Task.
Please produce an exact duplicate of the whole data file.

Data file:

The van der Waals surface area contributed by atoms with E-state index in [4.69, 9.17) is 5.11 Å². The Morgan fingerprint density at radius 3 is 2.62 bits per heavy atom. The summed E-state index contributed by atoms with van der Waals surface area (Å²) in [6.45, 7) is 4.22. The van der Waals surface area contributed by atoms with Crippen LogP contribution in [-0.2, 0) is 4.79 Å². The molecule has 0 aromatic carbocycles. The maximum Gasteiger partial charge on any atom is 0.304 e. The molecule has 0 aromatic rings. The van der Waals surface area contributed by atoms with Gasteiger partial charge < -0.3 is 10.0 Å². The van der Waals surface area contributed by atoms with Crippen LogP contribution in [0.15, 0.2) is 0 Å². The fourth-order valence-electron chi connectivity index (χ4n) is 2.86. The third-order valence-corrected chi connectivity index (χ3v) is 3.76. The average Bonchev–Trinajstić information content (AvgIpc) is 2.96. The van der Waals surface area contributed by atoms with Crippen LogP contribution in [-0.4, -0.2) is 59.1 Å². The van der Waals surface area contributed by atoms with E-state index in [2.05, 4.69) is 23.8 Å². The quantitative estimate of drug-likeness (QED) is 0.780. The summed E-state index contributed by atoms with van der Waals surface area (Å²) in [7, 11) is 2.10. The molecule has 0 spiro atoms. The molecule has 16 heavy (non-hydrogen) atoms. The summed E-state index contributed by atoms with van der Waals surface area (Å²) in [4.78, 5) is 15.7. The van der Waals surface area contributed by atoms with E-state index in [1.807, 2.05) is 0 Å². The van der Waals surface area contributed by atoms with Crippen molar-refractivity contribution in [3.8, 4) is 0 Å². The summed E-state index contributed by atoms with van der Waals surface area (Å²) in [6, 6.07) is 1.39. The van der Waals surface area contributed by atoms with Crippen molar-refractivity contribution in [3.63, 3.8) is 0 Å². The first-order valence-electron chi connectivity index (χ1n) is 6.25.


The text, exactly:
The van der Waals surface area contributed by atoms with E-state index in [4.69, 9.17) is 5.11 Å². The Morgan fingerprint density at radius 3 is 2.62 bits per heavy atom. The summed E-state index contributed by atoms with van der Waals surface area (Å²) in [6.45, 7) is 4.22. The van der Waals surface area contributed by atoms with Crippen LogP contribution in [-0.2, 0) is 4.79 Å². The molecule has 0 aromatic carbocycles. The maximum Gasteiger partial charge on any atom is 0.304 e. The molecule has 0 aromatic rings. The van der Waals surface area contributed by atoms with Gasteiger partial charge < -0.3 is 10.0 Å². The van der Waals surface area contributed by atoms with Crippen LogP contribution in [0.15, 0.2) is 0 Å². The fourth-order valence-electron chi connectivity index (χ4n) is 2.86. The third-order valence-corrected chi connectivity index (χ3v) is 3.76. The average Bonchev–Trinajstić information content (AvgIpc) is 2.96. The van der Waals surface area contributed by atoms with Crippen LogP contribution in [-0.4, -0.2) is 59.1 Å². The van der Waals surface area contributed by atoms with E-state index in [2.05, 4.69) is 23.8 Å². The quantitative estimate of drug-likeness (QED) is 0.780. The summed E-state index contributed by atoms with van der Waals surface area (Å²) in [7, 11) is 2.10. The molecule has 0 spiro atoms. The molecule has 16 heavy (non-hydrogen) atoms. The summed E-state index contributed by atoms with van der Waals surface area (Å²) in [4.78, 5) is 15.7. The van der Waals surface area contributed by atoms with E-state index in [1.807, 2.05) is 0 Å². The van der Waals surface area contributed by atoms with Crippen molar-refractivity contribution in [3.8, 4) is 0 Å². The summed E-state index contributed by atoms with van der Waals surface area (Å²) in [6, 6.07) is 1.39. The van der Waals surface area contributed by atoms with Crippen molar-refractivity contribution in [3.63, 3.8) is 0 Å². The first-order valence-electron chi connectivity index (χ1n) is 6.25.